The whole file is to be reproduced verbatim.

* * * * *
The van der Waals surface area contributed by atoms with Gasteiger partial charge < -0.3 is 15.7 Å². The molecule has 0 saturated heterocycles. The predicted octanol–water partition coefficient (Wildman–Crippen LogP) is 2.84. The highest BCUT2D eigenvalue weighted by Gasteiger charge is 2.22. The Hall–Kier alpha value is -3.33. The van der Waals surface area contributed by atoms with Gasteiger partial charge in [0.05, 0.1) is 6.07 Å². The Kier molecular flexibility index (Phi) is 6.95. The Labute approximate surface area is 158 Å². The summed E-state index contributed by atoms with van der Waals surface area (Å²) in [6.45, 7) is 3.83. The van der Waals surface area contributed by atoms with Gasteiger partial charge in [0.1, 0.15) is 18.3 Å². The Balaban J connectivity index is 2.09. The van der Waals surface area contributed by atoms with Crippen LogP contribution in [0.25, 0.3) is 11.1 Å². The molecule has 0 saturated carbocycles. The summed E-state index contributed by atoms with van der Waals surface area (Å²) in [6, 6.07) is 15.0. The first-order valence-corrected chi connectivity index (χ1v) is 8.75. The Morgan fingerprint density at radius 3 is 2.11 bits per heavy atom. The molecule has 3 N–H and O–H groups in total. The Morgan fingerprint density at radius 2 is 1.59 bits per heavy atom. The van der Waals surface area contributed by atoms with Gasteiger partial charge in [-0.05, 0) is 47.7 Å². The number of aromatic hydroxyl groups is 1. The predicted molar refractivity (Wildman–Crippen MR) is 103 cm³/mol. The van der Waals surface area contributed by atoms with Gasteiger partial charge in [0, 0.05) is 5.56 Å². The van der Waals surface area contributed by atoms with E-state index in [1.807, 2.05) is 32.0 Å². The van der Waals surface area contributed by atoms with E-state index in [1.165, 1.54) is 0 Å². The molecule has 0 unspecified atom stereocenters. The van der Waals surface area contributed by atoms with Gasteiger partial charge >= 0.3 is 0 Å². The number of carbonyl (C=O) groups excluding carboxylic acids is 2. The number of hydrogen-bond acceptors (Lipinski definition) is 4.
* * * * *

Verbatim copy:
The van der Waals surface area contributed by atoms with Gasteiger partial charge < -0.3 is 15.7 Å². The molecule has 0 saturated heterocycles. The predicted octanol–water partition coefficient (Wildman–Crippen LogP) is 2.84. The highest BCUT2D eigenvalue weighted by Gasteiger charge is 2.22. The Hall–Kier alpha value is -3.33. The van der Waals surface area contributed by atoms with Gasteiger partial charge in [0.05, 0.1) is 6.07 Å². The Kier molecular flexibility index (Phi) is 6.95. The Labute approximate surface area is 158 Å². The summed E-state index contributed by atoms with van der Waals surface area (Å²) in [6.45, 7) is 3.83. The van der Waals surface area contributed by atoms with Gasteiger partial charge in [0.1, 0.15) is 18.3 Å². The Balaban J connectivity index is 2.09. The van der Waals surface area contributed by atoms with Crippen LogP contribution in [0.25, 0.3) is 11.1 Å². The molecule has 0 saturated carbocycles. The summed E-state index contributed by atoms with van der Waals surface area (Å²) in [6, 6.07) is 15.0. The first-order valence-corrected chi connectivity index (χ1v) is 8.75. The Morgan fingerprint density at radius 3 is 2.11 bits per heavy atom. The molecule has 3 N–H and O–H groups in total. The Morgan fingerprint density at radius 2 is 1.59 bits per heavy atom. The van der Waals surface area contributed by atoms with Gasteiger partial charge in [-0.05, 0) is 47.7 Å². The number of aromatic hydroxyl groups is 1. The predicted molar refractivity (Wildman–Crippen MR) is 103 cm³/mol. The van der Waals surface area contributed by atoms with Gasteiger partial charge in [0, 0.05) is 5.56 Å². The van der Waals surface area contributed by atoms with E-state index in [1.807, 2.05) is 32.0 Å². The van der Waals surface area contributed by atoms with E-state index in [1.165, 1.54) is 0 Å². The molecule has 0 unspecified atom stereocenters. The van der Waals surface area contributed by atoms with Gasteiger partial charge >= 0.3 is 0 Å². The number of carbonyl (C=O) groups excluding carboxylic acids is 2. The number of hydrogen-bond acceptors (Lipinski definition) is 4.